A really good, in-depth look at some of the influence of money in politics from WRAL.
From Chad Barefoot's $1M state senate seat...
"You basically have the leadership vacuuming up money though the state and then funneling it through the parties to candidates," said Bob Phillips, North Carolina state director for Common Cause, a good-government group that lobbies for limits on campaign spending.
For example, Senate President Pro Tem Phil Berger raised $1.6 million in 2012. Because he occupies a seat where most voters are likely to back Republicans and his Democratic opponent raised less than $4,000, Berger was able turn over most of his campaign cash to the party.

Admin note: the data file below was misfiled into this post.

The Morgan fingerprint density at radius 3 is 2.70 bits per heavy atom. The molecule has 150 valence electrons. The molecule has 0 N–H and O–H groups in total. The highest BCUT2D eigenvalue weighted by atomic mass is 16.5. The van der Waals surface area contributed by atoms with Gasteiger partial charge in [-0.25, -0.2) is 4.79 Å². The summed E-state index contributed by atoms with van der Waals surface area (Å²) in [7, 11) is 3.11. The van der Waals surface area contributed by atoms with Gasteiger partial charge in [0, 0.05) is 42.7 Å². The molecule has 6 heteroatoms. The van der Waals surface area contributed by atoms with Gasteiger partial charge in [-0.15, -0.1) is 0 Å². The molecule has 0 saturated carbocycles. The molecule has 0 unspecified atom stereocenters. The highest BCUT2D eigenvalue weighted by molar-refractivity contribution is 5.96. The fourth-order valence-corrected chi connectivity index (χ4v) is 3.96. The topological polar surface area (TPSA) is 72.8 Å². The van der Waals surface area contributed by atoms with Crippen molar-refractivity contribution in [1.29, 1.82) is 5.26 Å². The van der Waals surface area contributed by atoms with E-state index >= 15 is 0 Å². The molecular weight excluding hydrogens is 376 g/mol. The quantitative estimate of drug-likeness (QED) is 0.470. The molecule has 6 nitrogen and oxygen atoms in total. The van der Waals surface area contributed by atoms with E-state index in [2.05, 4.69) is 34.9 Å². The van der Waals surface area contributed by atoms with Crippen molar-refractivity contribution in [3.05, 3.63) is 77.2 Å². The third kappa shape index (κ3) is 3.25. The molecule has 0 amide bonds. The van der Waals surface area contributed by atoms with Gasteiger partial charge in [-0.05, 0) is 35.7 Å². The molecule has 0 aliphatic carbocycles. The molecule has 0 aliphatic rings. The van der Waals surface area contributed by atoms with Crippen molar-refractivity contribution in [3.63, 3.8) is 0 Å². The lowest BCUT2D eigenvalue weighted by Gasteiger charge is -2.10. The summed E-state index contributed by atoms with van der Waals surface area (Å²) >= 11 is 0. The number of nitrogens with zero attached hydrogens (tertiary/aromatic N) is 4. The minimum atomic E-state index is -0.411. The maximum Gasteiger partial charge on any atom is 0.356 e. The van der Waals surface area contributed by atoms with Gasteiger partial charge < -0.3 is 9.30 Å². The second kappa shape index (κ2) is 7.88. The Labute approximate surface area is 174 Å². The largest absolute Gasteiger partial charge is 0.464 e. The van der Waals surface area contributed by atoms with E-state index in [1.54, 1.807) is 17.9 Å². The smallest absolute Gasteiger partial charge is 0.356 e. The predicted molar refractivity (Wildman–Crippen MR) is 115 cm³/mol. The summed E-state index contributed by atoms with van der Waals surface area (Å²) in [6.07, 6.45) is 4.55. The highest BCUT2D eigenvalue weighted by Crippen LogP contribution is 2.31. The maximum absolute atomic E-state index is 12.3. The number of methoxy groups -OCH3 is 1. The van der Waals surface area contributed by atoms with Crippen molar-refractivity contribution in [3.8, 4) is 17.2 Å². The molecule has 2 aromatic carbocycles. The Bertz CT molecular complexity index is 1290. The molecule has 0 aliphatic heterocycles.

...to Art Pope buying up the legislature
"My opponent did not defeat me. Art Pope defeated me," said Cullie Tarleton, a Democrat and former lawmaker who lost to Rep. Jonathan Jordan, R-Ashe, in 2010 and again in 2012.
It's a very good report that follows some of the money and illustrates the typical flow of money, including the diminishing influence of the candidate's own fundraising in favor of party and outside dark money influence.